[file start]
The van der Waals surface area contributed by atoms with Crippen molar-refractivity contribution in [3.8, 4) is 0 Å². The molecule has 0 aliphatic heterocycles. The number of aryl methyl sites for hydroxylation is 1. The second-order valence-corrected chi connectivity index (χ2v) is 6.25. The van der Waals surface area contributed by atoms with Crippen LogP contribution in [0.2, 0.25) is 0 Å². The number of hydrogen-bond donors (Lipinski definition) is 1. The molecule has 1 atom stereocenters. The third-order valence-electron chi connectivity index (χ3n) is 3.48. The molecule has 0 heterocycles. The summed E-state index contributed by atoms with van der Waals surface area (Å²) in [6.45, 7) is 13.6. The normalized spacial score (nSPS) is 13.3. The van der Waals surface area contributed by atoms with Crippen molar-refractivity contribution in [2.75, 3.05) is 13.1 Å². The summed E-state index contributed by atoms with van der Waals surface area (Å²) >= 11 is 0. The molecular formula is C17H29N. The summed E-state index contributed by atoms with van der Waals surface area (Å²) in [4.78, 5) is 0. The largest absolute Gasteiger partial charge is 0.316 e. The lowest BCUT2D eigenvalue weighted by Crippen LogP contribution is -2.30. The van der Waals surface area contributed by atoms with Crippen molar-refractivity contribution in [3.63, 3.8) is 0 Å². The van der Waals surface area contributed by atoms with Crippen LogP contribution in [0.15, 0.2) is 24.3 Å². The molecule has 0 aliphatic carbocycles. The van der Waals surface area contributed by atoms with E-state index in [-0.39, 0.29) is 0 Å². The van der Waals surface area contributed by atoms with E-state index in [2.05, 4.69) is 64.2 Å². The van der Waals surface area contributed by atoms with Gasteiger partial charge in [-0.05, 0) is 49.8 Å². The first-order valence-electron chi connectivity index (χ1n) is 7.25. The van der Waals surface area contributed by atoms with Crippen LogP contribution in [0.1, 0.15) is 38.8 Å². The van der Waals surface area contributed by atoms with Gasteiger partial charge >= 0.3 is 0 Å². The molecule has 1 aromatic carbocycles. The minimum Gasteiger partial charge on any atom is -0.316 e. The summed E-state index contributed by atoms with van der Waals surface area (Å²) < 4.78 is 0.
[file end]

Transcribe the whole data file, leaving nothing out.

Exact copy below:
The van der Waals surface area contributed by atoms with Crippen molar-refractivity contribution in [3.8, 4) is 0 Å². The molecule has 0 aliphatic heterocycles. The number of aryl methyl sites for hydroxylation is 1. The second-order valence-corrected chi connectivity index (χ2v) is 6.25. The van der Waals surface area contributed by atoms with Crippen LogP contribution in [0.2, 0.25) is 0 Å². The number of hydrogen-bond donors (Lipinski definition) is 1. The molecule has 1 atom stereocenters. The third-order valence-electron chi connectivity index (χ3n) is 3.48. The molecule has 0 heterocycles. The summed E-state index contributed by atoms with van der Waals surface area (Å²) in [6.45, 7) is 13.6. The normalized spacial score (nSPS) is 13.3. The van der Waals surface area contributed by atoms with Crippen molar-refractivity contribution in [2.75, 3.05) is 13.1 Å². The summed E-state index contributed by atoms with van der Waals surface area (Å²) >= 11 is 0. The molecular formula is C17H29N. The summed E-state index contributed by atoms with van der Waals surface area (Å²) in [4.78, 5) is 0. The largest absolute Gasteiger partial charge is 0.316 e. The lowest BCUT2D eigenvalue weighted by Crippen LogP contribution is -2.30. The van der Waals surface area contributed by atoms with Crippen molar-refractivity contribution in [3.63, 3.8) is 0 Å². The van der Waals surface area contributed by atoms with Crippen LogP contribution in [0.15, 0.2) is 24.3 Å². The molecule has 0 aliphatic carbocycles. The van der Waals surface area contributed by atoms with E-state index in [-0.39, 0.29) is 0 Å². The van der Waals surface area contributed by atoms with E-state index in [2.05, 4.69) is 64.2 Å². The van der Waals surface area contributed by atoms with Gasteiger partial charge in [-0.05, 0) is 49.8 Å². The first-order valence-electron chi connectivity index (χ1n) is 7.25. The van der Waals surface area contributed by atoms with Crippen LogP contribution in [0.1, 0.15) is 38.8 Å². The van der Waals surface area contributed by atoms with Gasteiger partial charge >= 0.3 is 0 Å². The molecule has 1 aromatic carbocycles. The minimum Gasteiger partial charge on any atom is -0.316 e. The summed E-state index contributed by atoms with van der Waals surface area (Å²) < 4.78 is 0.